I collect them for my tool boxes, keep tools from rusting.

Jun 23, 2015
7:08 PM

I make big batches of kale chips for my toddler and we toss these in the tupperware to help keep them crisp!

Jun 23, 2015
7:01 PM

On the subject of telephones: Vacuum the phone to remove as much water as possible before placing in silica gel. DO NOT blow into the phone!! You will just drive the moisture deeper into the electronics. And whatever you do, if you drop it in the water, don’t try to see if it still works!! You could easily damage components working at micro volt levels. Remove the silica gel after 24 hrs (and take a stiff drink for the withdrawal symptoms) dry the silica and put it back in for a few hours. Do the microwave test and if it is hot, it means there was more moisture. dry it and try another few hours. At the price of a phone (and its carbon footprint) patience is needed!

Jun 23, 2015
6:51 PM

Whoa there!! First, you might tell people how to ‘dry’ out the silica gel!! Silica can absorb great quantities of moisture, and if you should put an article that’s dry in with a moisture-laden silica gel, you will transfer moisture FROM the gel to your article until a humidity equilibrium is obtained, thus defeating your purpose. The microwave is good to test moisture content. Put the silica in there for thirty seconds, and if it comes out hot (careful!) it is full of moisture. If it is barely warm (remember, microwaves only heat water molecules) it can be considered dry.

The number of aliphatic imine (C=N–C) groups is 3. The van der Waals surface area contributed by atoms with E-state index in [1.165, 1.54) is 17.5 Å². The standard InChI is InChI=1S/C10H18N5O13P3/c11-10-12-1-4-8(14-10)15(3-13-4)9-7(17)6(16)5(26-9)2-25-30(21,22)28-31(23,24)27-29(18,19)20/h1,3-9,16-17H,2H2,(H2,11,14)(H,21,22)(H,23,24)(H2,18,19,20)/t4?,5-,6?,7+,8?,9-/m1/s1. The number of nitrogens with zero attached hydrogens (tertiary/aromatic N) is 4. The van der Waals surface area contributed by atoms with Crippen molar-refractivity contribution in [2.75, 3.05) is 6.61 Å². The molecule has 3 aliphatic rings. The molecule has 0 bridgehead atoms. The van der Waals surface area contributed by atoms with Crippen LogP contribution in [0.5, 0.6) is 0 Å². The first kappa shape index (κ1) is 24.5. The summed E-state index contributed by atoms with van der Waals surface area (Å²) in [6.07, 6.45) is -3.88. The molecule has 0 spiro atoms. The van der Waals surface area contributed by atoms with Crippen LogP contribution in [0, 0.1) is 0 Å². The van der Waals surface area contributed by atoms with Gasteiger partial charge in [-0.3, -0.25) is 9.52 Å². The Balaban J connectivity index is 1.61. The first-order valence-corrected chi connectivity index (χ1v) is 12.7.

Drying in the oven at 150 degrees is the best, providing you open the door occasionally to exchange the moisture-laden air for dyer air

Jun 23, 2015
3:47 PM

I put a couple of the packets in my recycling cupboard and it controls any moisture/odours in there. Also, every time I find a silica gel packet in a new product, I store it in an old plastic container (out of reach of children). If my phone ever gets wet, I now have a container FULL of silica packets… it’s surprising how quickly I have collected many of them!

Jun 23, 2015
2:13 PM

seed savers can use them with the seeds they save

Jun 23, 2015
10:14 AM

i use them in my car in the winter to remove moisture from my windows

Jun 23, 2015
10:03 AM

I throw them into my camera bags when doing traveling. Keeps my gear clear of moisture.

Jun 23, 2015
8:48 AM

The cylinder ones often have screw tops. I have emptied one or two for storing small earrings.

Jun 23, 2015
8:24 AM

I keep a big emergency one in an old peanut butter jar in case my phone gets wet. Pulls the water out better than rice!

Jun 22, 2015
12:17 PM

Because I grind my teeth at night, I have to use a (plastic, unfortunately) night guard. The dental hygienist recommended cleaning the guard with chemical laden over-the-counter product. No way!

The guard gets stinky, even after brushing with toothpaste and occasionally soaking it in vinegar. Then I experimented with putting a few little gel packs into the night guard container (after it’s been cleaned and dried). Works!

Question: What’s the best way to regenerate the tiny little packs?